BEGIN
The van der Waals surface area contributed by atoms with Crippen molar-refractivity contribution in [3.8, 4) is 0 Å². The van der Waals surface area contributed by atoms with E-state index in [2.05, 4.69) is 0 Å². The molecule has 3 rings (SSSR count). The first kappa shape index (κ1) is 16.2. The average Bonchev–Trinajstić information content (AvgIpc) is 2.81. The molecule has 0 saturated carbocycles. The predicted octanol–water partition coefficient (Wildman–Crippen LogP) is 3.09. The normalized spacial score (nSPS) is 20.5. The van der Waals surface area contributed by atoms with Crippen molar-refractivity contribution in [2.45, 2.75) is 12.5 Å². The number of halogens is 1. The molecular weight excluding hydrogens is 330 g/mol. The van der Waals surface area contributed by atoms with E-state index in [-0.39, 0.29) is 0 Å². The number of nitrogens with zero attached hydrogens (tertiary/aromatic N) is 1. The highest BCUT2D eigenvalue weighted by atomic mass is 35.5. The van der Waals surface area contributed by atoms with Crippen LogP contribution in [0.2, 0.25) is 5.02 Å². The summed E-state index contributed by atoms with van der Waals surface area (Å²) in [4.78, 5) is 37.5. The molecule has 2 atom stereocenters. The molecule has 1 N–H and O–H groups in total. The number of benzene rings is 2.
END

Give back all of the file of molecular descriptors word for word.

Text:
The van der Waals surface area contributed by atoms with Crippen molar-refractivity contribution in [3.8, 4) is 0 Å². The van der Waals surface area contributed by atoms with E-state index in [2.05, 4.69) is 0 Å². The molecule has 3 rings (SSSR count). The first kappa shape index (κ1) is 16.2. The average Bonchev–Trinajstić information content (AvgIpc) is 2.81. The molecule has 0 saturated carbocycles. The predicted octanol–water partition coefficient (Wildman–Crippen LogP) is 3.09. The normalized spacial score (nSPS) is 20.5. The van der Waals surface area contributed by atoms with Crippen molar-refractivity contribution in [2.45, 2.75) is 12.5 Å². The number of halogens is 1. The molecular weight excluding hydrogens is 330 g/mol. The van der Waals surface area contributed by atoms with E-state index in [-0.39, 0.29) is 0 Å². The number of nitrogens with zero attached hydrogens (tertiary/aromatic N) is 1. The highest BCUT2D eigenvalue weighted by atomic mass is 35.5. The van der Waals surface area contributed by atoms with Crippen LogP contribution in [0.2, 0.25) is 5.02 Å². The summed E-state index contributed by atoms with van der Waals surface area (Å²) in [4.78, 5) is 37.5. The molecule has 2 atom stereocenters. The molecule has 1 N–H and O–H groups in total. The number of benzene rings is 2.